A century ago, no cameras were on the scene when the Royal Mail Ship Titanic met its fate in the North Atlantic a century ago. Since then, the world has had to rely upon the skill of the artist to bring us closer to that event than mere words would permit.

But art, if it is divorced from fact, becomes fantasy, of limited use to those wishing assistance in envisioning an event. For nearly 30 years, marine artist Michael V. Ralph has researched Titanic and other ships, and incorporates his consummate knowledge into each of his paintings.

A co-founder and former trustee of the Titanic International Society, today based in Midland Park, New Jersey, he was a featured speaker on the 1996 Titanic Research and Recovery Expedition Cruise. He assisted my writing partner John P. Eaton and me in preparing the most accurate set of deck plans for Titanic, which appear in our acclaimed book, Titanic: Triumph and Tragedy, now in its third edition.

I have enjoyed a friendship with Mike for more than a quarter century. Over that time, I have seen his artistic skill grow and mature. Each of his paintings skillfully combines continuous attention to detail with his passion for the subject. Far from static interpretations, each is imbued with the romance and the pathos inherent in the Titanic’s tragically brief story.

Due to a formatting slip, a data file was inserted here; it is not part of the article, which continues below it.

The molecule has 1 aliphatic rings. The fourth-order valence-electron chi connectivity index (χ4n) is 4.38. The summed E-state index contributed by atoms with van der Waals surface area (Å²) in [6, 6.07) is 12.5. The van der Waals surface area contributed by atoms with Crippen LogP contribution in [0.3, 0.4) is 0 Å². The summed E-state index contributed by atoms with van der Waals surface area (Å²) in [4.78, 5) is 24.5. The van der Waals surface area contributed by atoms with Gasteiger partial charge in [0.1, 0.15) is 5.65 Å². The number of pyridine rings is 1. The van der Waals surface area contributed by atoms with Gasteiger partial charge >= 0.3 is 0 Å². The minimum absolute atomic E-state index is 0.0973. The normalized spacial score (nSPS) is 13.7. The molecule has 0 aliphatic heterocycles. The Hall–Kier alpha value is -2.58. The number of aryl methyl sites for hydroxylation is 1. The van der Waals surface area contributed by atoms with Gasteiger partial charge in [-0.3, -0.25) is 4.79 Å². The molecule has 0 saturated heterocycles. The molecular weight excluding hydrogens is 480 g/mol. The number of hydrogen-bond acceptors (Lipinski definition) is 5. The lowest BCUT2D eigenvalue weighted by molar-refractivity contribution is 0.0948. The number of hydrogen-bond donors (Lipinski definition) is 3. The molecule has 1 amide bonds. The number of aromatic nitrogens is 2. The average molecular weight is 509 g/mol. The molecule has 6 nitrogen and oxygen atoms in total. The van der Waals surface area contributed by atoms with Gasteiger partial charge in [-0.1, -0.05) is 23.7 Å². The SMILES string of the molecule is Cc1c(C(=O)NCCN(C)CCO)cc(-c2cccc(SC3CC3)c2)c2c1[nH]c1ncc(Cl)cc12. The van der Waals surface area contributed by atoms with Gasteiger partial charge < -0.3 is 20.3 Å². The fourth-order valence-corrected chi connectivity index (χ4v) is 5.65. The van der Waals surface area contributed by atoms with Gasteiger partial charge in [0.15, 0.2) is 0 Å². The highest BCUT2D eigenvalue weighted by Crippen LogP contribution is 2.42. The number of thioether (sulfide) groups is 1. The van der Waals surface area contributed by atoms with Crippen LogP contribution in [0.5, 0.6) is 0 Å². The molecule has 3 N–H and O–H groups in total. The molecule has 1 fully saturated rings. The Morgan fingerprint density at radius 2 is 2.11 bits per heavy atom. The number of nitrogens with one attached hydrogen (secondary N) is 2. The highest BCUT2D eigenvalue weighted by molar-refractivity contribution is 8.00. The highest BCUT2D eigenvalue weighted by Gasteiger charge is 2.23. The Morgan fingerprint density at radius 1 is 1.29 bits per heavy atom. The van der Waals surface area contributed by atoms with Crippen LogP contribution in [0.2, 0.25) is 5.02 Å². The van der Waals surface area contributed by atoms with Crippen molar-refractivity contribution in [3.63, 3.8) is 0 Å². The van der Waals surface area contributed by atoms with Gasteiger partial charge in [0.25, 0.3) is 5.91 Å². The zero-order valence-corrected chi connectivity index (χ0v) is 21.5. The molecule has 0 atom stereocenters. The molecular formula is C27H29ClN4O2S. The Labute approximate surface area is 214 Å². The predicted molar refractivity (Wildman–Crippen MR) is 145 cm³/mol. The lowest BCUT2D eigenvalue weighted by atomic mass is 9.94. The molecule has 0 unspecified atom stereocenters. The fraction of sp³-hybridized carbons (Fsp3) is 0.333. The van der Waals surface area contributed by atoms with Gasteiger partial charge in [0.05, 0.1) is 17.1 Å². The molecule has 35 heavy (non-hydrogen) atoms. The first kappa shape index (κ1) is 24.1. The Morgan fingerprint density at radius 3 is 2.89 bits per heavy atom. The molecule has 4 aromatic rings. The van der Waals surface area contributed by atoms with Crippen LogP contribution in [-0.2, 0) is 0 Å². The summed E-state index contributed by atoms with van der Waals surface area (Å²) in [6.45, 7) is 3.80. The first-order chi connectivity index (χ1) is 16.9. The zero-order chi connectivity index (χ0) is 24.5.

The results are something that every Titanic aficionado should be proud to own.

 

Charles A. Haas Co-author,
Titanic: Triumph and Tragedy
Titanic: Destination Disaster


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Morning - April 10, 1912

11:45 A.M.: The Titanic blows horns and signals imminent departure.
12:05 P.M.: Lines are cast off and Titanic began her maiden voyage and sails for Cherbourg, France

April 10 - 5:30 pm

Arrives Cherbourg, picks up more passengers

April 10 - 8:30 pm

Picks up anchor and sails for Queenstown

April 11 - 11:30 pm

Arrives Queenstown, picks up more passengers

April 12 & 13

Travels though calm waters

April 14

Warnings of Icebergs Ahead

April 14 - 11:40 pm

Hits Iceberg

April 14 - 11:50 pm

Water had poured in and risen 14 feet in the front part of the ship

April 15, 1912 - 02:20 am.

Titanic fully submerged and sinking down to eternity

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